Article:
IN THE GEORGE PLIMPTON tradition, engaging in a calling bizarrely different from your usual job, should be a sure-fire formula for writing a successful book. The author's undeniable one-upmanship gives him instant authority since he has access to a chosen subculture for a behind-the-scehes account.

Randall Peffer, author of Watermen, chose his subculture, that of the Chesapeake Bay commercial fishermen, because he hoped to search for his ancestral roots in the Bay area. That search gets lost somewhere in the halyards, but after a year on the water, Peffer, who teaches at Phillips/Andover Academy, has given us an account of the colorful, encapsulated life-style of tough-talking, rough-living, warm-hearted fishermen in an area with precooked reader interest, thanks to James Michener's novel Chesapeake. (That recent best-seller is now excerpted in The Watermen, also reviewed below.)

Peffer settles on Tilghman Island (pop. 1500) off Maryland's Eastern Shore, and works under Captain Bart Murphy on the Ruby G. Ford, a skipjack, one of 30 oystering sailboats still working. "She's just a dumb old boat, eighty-six years this season, but she'll still catch a lick o' arsters," the captain says.

Randy, as the watermen come to call the new man in town, goes "drudging for arsters", learns about tongers who laboriously pluck these bivalves from the bottom, and about ways around the law, such as dredging from an old Simca through the ice. Randy, on the Ruby Ford , plants 1,000 bushels of spat (young oysters) a day for state pay. He fishes for eels, hunts geese, goes crabbing, clamming, crews for a bluefish charter. Throughout the year there is the presence of Captain Bart, his crew and various of his peers, ordering swearing joking, as the neophyte is inducted into the brotherhood of watermen.

Peffer learns that no waterman will go out in a boat painted blue, or if three crows fly across its bow. He describes the search for a lost crabber, and his funeral -- "the drawing together of this island community," the minister says. There's good fellowship on the wharves and in the boats as the men pursue the current catch, dodging the Marine Police or the Department of Natural Resources. Peffer's account of work on the water is thoroughly believable. The flavor of the job and the working fishermen's attitude toward it flows easily.

"Damn, boy, let's get movin'. This weather's goin' to get worse 'fore it moderates," says Bart Murphy at one point. And Peffer takes such instructions literally, but only as they apply to sailing. He doesn't get moving into the subject of the bay itself -- the breadth and depth of its deterioration and how that will affect the watermen's lives, present and future.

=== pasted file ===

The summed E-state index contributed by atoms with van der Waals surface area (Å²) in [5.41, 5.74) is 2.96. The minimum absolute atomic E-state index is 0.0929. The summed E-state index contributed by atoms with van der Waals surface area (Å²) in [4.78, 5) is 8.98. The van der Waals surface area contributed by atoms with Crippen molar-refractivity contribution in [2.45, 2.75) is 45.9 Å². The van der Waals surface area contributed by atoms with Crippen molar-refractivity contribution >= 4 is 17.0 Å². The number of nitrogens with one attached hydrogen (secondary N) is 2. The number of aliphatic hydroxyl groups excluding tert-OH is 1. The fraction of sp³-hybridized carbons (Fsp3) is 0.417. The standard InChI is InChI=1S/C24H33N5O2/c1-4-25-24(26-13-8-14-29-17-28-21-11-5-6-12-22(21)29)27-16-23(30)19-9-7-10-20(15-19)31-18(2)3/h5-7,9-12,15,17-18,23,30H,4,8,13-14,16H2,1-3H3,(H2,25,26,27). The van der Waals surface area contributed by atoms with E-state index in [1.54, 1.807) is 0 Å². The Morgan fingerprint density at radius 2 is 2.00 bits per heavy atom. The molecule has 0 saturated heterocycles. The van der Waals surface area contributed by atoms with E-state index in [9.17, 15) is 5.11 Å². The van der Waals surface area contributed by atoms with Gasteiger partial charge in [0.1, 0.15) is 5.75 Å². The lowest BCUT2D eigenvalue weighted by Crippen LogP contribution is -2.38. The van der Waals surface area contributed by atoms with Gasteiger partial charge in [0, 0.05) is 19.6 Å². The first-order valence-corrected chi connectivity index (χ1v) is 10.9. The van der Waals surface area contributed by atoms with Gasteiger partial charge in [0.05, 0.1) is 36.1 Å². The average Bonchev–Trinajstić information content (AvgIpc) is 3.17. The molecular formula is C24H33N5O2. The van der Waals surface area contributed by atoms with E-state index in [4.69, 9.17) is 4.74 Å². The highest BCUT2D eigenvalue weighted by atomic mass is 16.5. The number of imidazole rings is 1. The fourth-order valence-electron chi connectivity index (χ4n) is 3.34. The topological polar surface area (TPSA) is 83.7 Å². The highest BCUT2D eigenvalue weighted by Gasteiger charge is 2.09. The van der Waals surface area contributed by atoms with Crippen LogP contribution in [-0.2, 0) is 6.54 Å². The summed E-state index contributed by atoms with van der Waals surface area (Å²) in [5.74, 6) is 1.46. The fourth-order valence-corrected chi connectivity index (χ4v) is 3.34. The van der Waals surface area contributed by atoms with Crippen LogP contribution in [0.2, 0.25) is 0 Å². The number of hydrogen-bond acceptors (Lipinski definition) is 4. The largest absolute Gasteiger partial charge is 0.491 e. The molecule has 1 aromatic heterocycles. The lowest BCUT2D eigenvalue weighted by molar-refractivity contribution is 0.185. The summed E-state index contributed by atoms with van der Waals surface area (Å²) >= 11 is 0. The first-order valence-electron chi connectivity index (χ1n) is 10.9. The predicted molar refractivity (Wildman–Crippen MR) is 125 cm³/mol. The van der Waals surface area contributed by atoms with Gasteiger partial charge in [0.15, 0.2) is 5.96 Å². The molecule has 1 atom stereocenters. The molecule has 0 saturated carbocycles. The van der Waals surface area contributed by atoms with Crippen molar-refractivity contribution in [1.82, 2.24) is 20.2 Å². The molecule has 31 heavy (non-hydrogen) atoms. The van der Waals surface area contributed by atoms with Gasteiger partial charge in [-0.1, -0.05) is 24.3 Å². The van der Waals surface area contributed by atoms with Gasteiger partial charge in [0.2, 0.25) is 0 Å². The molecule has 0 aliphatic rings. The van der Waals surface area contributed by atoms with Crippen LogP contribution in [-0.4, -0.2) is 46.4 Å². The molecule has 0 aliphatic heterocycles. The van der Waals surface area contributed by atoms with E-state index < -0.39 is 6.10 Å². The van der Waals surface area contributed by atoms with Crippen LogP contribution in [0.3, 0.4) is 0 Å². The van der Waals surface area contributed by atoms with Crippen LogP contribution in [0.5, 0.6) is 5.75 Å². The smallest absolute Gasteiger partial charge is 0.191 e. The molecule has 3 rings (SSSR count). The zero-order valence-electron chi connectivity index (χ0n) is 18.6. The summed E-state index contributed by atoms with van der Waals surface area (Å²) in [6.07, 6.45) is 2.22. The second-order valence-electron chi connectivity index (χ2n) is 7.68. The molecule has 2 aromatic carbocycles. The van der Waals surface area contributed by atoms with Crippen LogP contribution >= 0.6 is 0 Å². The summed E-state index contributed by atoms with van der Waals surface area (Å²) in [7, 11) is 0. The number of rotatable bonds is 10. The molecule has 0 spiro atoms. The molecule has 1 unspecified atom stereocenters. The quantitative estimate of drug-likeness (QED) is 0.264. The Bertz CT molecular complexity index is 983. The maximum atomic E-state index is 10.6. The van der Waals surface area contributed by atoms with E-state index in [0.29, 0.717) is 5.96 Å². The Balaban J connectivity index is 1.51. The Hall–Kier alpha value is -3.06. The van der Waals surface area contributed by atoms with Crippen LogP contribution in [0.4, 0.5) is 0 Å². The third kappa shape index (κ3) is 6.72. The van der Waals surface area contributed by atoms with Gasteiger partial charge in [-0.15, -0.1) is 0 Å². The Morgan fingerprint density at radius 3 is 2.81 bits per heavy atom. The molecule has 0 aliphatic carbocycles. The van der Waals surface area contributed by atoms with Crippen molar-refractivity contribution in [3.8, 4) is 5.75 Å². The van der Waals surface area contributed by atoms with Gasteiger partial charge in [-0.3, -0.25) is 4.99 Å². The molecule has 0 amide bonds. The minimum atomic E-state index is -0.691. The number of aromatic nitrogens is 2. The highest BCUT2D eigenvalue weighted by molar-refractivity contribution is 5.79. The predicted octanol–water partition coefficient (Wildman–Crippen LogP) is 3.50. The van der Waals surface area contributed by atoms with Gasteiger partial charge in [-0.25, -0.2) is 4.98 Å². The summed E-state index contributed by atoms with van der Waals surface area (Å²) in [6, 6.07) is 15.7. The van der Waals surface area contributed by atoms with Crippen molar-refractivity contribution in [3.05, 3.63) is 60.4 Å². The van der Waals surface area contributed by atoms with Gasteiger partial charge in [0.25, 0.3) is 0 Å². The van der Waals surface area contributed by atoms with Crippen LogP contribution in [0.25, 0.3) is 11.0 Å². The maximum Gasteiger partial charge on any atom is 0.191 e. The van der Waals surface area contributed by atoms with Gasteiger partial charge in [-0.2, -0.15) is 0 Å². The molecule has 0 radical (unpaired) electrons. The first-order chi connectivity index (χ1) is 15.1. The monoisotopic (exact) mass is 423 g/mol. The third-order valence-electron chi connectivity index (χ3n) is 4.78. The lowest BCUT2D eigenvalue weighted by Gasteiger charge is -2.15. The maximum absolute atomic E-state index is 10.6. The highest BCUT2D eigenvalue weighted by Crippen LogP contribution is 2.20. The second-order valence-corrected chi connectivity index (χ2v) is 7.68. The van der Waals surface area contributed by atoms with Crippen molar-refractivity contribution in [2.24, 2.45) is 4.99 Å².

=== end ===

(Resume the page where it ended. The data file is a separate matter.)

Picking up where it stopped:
That was the big important story Peffer had in his net, but he didn't recognize it. The men themselves often hint at the larger themes of their lives; Peffer faithfully records such hints but lets them lie, unexplored, with no more or less attention than he gives to what's happening to the mainsail in a gale. Blue crabs, for example, were scarce in May. "Got to have more than five bushels to make a livin'," Bart says, as he pulls in only three, and other crabbers even less. Soon the watermen give up crabbing and go after eels. "Newsmen, seafood buyers and environmentalists began their favorite chant: the Chesapeake was dead," the author notes and with no further comment gets up in a red sunrise to go eeling.

There's a puzzling shortage of clams, causing illegal clamming in oyster beds. "Hurricane Agnes brought us to this sneakin' around. Killed all the grass on the bottom of the Bay," a waterman saus; another says, "Poor conservation's the bad guy." Peffer rests the case, as he does when an elderly resident tells him of how Tilghman Island's western shore has eroded, or how the Bay's water level has risen due to siltation.

Yet the change in the once-magnificent productive Bay and in its watermen's ability to continue their known ways is the guts of any meaningful record. Watermen needs a past and a future, needs to embroider the change its characters point to with the intelligent exploration the author might have applied to it. Peffer's straight and narrow course confines his book mostly to the fishermen's work, skirting the profound troubles it encounters. He deprives us of knowing the watermen's families, their homes, the sights, smells and social character of Tilghman Island in back of its wharves, all of which have a hand in producing these watermen.

Watermen comes out as flat as a tape-recording. But it whispers that when the whole story of the Bay and those who hunt and are hunted in it is told, it will be as suspenseful a tale as any to be found during these years in the still-blue Chesapeake waters.

WARNING: Do not confuse Watermen , which is at the very least factual, with another book with almost the same title, which is not. James Michener's The Watermen , son of Chesapeake , is no improvement on the parent. It passes up drama that is intensely interesting because it is real in favor of the author's special brand of fiction, using the Bay as background. The Watermen may touch on facts, but it is impossible to tell what is true and what is Michener. The selections rattle along about a goose named Onk-or, "married to his mate eternally," Jimmy the blue crab and his mate, about dove shoots, hunting, oyster wars, game wardens, guns.

This combination of children's nature stories and Sports Illustrat:d , is highlighted by pictures by John Moll, who has turned in some handsome representational pencil drawings of geese, retrieving dogs, ships under sail. But his illustrations of people resemble stiff-jointed dolls dressed for their parts as the Game Warden, the Captain, the Diving Man in Flames. These illustrations, Michener says in his introduction, are his reason for reissuing his hugely successful novel in a new guise.